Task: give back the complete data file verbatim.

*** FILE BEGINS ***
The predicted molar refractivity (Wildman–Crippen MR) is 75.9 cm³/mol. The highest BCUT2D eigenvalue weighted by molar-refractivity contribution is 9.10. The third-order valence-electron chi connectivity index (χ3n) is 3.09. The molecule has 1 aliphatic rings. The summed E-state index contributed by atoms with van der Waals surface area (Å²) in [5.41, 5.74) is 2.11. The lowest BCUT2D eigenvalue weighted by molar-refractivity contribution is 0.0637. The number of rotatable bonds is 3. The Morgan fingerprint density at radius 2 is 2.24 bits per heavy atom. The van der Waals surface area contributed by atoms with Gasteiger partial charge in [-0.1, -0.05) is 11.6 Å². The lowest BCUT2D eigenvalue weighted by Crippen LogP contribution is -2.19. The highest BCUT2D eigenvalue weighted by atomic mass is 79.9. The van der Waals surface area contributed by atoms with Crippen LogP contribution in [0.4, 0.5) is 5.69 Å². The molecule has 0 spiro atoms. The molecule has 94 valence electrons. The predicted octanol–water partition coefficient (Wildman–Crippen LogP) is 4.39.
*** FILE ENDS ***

The predicted molar refractivity (Wildman–Crippen MR) is 75.9 cm³/mol. The highest BCUT2D eigenvalue weighted by molar-refractivity contribution is 9.10. The third-order valence-electron chi connectivity index (χ3n) is 3.09. The molecule has 1 aliphatic rings. The summed E-state index contributed by atoms with van der Waals surface area (Å²) in [5.41, 5.74) is 2.11. The lowest BCUT2D eigenvalue weighted by molar-refractivity contribution is 0.0637. The number of rotatable bonds is 3. The Morgan fingerprint density at radius 2 is 2.24 bits per heavy atom. The van der Waals surface area contributed by atoms with Gasteiger partial charge in [-0.1, -0.05) is 11.6 Å². The lowest BCUT2D eigenvalue weighted by Crippen LogP contribution is -2.19. The highest BCUT2D eigenvalue weighted by atomic mass is 79.9. The van der Waals surface area contributed by atoms with Crippen LogP contribution in [0.4, 0.5) is 5.69 Å². The molecule has 0 spiro atoms. The molecule has 94 valence electrons. The predicted octanol–water partition coefficient (Wildman–Crippen LogP) is 4.39.